Unfortunately we have been rendered immune to such thinking. We take it for granted that both the PN and MLP (and for all I know AD) do their utmost to keep databases of information about you and me. Those very same databases that come in handy on election day to torture you with that non-sensical phone call loaded with non-sequiturs: “Sir, we are calling to tell you that you have not voted yet”. They want to know so much about you and me. They want to know why you are angry with the government, why you cannot stand the opposition and most of all who you plan to vote for come E-day.
How can you blame columnists for almost condoning PBO and his email? It’s run of the mill political party work. He’s a decent chap he is. I know that. PBO is my friend. Which is why I am all the more pissed off at such ridiculous blurring of party and governmental lines. The thing is we cannot be surprised. We let them get used to this modus operandi. They do not give a rodent’s rectum about your right to privacy – they have shown it time and again – just look at the exceptions to the Data Protection Laws. It’s part of the same… you can choose so long as it is between PN or MLP, you have a right to privacy but it does not count as far as MLPN are concerned and if you are thinking that it’s all one sad big joke just remember one thing… the joke’s on you!
Malice may distort it
My Flesch-Kincaid grade level has gone down because of the last few long-winded sentence (like you care). Now there’s some truths to be told about language. Our language. I did visit the Book Fair as announced last week. There’s hope yet. More and more books are being published in Maltese and the book fair was a good indication of this. I did have the feeling that the Book Fair was much smaller than it used to be in previous years. Is there a commercial reason? No incentive? What? I stocked up on Stagno, as expected.
Flying and busing it back to Luxembourg I got to read Guze’s first and last works. Ramon u z-Zerbinotti turned out to be rather disappointing. It’s loaded with cliches and if you really have no time to read the full monty just read the blurb on the back cover and you have the whole story in a nutshell. Basically there is no real story but a long excuse to picture stereotype upon stereotype in an amusing (but boring after a while) manner. I suspect that Guze is playing too much for the masses.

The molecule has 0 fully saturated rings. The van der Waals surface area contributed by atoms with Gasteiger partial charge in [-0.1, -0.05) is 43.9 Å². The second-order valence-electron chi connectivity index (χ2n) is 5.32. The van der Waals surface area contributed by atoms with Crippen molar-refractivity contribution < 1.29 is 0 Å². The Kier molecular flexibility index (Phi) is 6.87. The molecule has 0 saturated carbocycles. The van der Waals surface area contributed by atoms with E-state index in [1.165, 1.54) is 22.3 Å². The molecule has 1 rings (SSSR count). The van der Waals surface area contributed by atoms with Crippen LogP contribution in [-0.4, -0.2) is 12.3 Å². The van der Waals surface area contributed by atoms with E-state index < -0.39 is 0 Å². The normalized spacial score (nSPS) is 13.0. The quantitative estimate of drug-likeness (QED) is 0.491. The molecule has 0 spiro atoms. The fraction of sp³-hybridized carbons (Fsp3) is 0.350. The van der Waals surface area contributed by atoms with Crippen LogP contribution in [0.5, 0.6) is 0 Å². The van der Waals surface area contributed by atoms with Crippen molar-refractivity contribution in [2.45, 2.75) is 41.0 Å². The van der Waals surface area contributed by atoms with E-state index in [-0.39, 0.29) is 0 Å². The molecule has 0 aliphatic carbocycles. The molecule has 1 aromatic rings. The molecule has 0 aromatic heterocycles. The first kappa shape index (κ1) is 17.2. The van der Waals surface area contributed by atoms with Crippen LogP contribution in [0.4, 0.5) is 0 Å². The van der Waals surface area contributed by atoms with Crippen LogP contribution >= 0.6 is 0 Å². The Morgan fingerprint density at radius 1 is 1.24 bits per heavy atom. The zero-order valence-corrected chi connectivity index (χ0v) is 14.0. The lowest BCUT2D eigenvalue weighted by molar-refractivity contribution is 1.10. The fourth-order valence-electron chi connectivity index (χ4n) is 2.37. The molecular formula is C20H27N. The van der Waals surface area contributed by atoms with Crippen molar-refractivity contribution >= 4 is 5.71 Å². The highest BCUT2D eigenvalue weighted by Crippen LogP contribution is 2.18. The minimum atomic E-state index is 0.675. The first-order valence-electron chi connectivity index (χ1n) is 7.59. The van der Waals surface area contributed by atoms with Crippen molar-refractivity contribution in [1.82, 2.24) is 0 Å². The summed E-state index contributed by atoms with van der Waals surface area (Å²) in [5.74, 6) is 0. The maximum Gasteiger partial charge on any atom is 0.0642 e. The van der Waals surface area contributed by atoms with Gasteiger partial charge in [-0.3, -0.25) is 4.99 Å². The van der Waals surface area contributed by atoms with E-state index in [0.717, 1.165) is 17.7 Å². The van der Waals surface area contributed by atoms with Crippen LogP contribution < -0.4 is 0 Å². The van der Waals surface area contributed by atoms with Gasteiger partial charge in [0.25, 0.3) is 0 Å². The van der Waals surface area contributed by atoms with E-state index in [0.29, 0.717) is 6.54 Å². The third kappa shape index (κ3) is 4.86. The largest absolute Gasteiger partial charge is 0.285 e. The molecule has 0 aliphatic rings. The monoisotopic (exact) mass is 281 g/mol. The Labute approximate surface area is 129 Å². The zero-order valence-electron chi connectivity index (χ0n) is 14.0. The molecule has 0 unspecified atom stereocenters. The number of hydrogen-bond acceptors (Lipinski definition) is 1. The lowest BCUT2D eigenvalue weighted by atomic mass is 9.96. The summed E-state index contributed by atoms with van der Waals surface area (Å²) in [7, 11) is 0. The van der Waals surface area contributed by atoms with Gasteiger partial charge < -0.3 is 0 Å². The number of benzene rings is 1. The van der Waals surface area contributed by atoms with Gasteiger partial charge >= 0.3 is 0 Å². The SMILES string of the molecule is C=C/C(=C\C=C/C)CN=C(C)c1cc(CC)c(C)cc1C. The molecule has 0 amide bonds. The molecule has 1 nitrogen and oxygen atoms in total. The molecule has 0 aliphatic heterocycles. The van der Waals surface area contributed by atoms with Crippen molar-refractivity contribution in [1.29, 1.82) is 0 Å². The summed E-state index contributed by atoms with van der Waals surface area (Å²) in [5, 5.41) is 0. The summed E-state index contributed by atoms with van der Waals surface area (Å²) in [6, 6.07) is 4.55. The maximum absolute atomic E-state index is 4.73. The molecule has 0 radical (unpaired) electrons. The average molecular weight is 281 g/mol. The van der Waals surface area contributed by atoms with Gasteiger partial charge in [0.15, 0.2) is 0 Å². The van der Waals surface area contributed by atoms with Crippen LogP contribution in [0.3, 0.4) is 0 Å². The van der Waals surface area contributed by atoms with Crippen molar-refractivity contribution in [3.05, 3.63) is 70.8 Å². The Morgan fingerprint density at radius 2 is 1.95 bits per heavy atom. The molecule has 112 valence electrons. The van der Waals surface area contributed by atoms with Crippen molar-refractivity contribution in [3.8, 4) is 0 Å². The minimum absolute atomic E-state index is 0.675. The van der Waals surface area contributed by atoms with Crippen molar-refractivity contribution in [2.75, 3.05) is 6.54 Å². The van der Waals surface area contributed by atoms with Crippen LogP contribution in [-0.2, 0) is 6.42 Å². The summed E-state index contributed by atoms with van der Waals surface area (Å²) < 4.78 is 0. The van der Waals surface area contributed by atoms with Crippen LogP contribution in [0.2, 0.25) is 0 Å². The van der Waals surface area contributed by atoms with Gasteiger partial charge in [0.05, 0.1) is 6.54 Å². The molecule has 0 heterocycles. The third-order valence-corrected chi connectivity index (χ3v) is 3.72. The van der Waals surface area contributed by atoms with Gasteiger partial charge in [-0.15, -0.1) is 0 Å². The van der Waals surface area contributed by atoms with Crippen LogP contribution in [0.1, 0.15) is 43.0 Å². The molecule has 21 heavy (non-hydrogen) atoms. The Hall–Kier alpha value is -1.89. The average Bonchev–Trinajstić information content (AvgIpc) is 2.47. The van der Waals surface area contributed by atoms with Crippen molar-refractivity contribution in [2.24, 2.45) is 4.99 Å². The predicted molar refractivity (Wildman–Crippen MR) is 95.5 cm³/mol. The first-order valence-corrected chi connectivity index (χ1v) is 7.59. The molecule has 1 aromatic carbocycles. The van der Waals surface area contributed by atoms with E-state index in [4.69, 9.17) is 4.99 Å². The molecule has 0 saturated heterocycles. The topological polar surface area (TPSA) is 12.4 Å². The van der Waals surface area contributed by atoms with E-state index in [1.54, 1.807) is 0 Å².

The reason for my suspicion is that on the second leg of my trip I read his first book “Inbid ta’ Kuljum” and it rocks. It bites because its stereotypes are real and its characters flesh and blood. Its mood is tangible… which is to say that you could find yourself in quite a depression by the time you turn the last page. More of that please Guze – and leave the sensationalism to the politicians will you?
Then there was this book called Alte Vestiga by Austin Sammut. It has had quite an aggressive advertising campaign in black and white in the kind of design you would find in 60’s gentlemen’s magazines sandwiched between Haig Whisky and Punt e Mes Adverts. I did not buy the book. How could I? The bloke got four reviews by four gentlemen of the highest intellectual quality. I have a theory of how they wrote the blurbs – they must have chewed on a couple of pages of some complicated philosophy tome and then proceeded to regurgitate randomly onto a page. Frankly I could not make head or tail what they were on about.
Here’s Serracino Inglott: “How can one analyse the concept of ‘eternal recurrence’ underlying Anton Sammut’s novel without taking note of the fact that the structure itself of the novel is precisely a transcription of this concept? ” How indeed? Or take Oliver Friggieri: “In the formation of his “summa” the author submits all to the dimension of eternity…”. Never were the words ignorance and bliss more happily coupled. Good luck to anyone braving the book. I gave up after the blurb.